Immune responses are largely memorized by terminally differentiated memory T cells, but the precise mechanism by which a relatively small number of cells can memorize a vast number of antigens has been unclear. In the Early Edition of the Proceedings of the National Academy of Sciences, Mojgan Ahmadzadeh and Donna Farber from University of Maryland School of Medicine, Baltimore, show that the antigen-specific memory CD4 T cell population has substantial functional plasticity and can provide responses against antigens met in different immunological contexts (Proc Natl Acad Sci USA 2002, DOI:10.1073.192263099).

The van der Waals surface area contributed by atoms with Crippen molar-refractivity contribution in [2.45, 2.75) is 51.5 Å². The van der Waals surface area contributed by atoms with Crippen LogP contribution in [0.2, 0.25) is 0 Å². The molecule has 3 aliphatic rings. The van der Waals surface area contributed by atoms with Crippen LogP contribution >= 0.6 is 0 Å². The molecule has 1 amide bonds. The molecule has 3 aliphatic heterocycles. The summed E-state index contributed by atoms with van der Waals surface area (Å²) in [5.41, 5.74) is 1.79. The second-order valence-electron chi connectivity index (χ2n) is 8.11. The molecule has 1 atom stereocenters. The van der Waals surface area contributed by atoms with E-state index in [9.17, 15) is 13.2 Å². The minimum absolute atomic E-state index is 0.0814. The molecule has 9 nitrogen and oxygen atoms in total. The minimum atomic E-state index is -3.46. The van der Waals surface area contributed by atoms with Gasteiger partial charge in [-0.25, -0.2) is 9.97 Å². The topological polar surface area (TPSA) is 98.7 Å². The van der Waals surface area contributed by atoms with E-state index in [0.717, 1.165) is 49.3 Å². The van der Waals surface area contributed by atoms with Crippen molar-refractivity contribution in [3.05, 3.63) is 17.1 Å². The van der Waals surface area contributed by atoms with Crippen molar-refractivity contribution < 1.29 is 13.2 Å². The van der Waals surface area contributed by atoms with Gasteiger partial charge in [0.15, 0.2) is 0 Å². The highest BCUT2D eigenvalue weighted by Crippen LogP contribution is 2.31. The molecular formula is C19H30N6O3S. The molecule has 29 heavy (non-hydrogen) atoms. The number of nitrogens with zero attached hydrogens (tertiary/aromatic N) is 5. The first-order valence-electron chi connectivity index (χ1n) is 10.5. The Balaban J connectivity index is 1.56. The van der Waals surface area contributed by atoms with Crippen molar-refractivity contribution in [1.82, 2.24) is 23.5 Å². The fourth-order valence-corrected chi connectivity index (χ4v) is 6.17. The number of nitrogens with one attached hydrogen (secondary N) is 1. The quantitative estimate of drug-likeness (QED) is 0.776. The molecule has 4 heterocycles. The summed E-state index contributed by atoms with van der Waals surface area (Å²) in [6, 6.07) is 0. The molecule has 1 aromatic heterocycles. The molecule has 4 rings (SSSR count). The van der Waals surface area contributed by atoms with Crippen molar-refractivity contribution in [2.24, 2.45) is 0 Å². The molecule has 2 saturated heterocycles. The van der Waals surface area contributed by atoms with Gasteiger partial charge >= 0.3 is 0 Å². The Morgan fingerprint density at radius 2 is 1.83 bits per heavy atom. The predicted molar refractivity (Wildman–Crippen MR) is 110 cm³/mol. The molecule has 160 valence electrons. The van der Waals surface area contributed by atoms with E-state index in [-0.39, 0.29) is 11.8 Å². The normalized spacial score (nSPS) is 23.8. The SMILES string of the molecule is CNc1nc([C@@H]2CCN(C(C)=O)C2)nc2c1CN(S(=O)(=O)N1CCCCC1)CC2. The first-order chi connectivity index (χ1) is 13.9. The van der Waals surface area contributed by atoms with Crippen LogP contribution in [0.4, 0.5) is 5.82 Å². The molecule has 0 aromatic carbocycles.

Ahmadzadeh & Farber used influenza hemagglutinin (HA)-specific memory CD4 T cells recovered from adoptive hosts that received in vitro-activated HA-specific T cell receptor-transgenic CD4 T cells 2-12 months previously. They observed that this HA-specific memory T cell population produced predominantly T helper 1 or T helper 2 effector cytokines depending on the nature of the recall...

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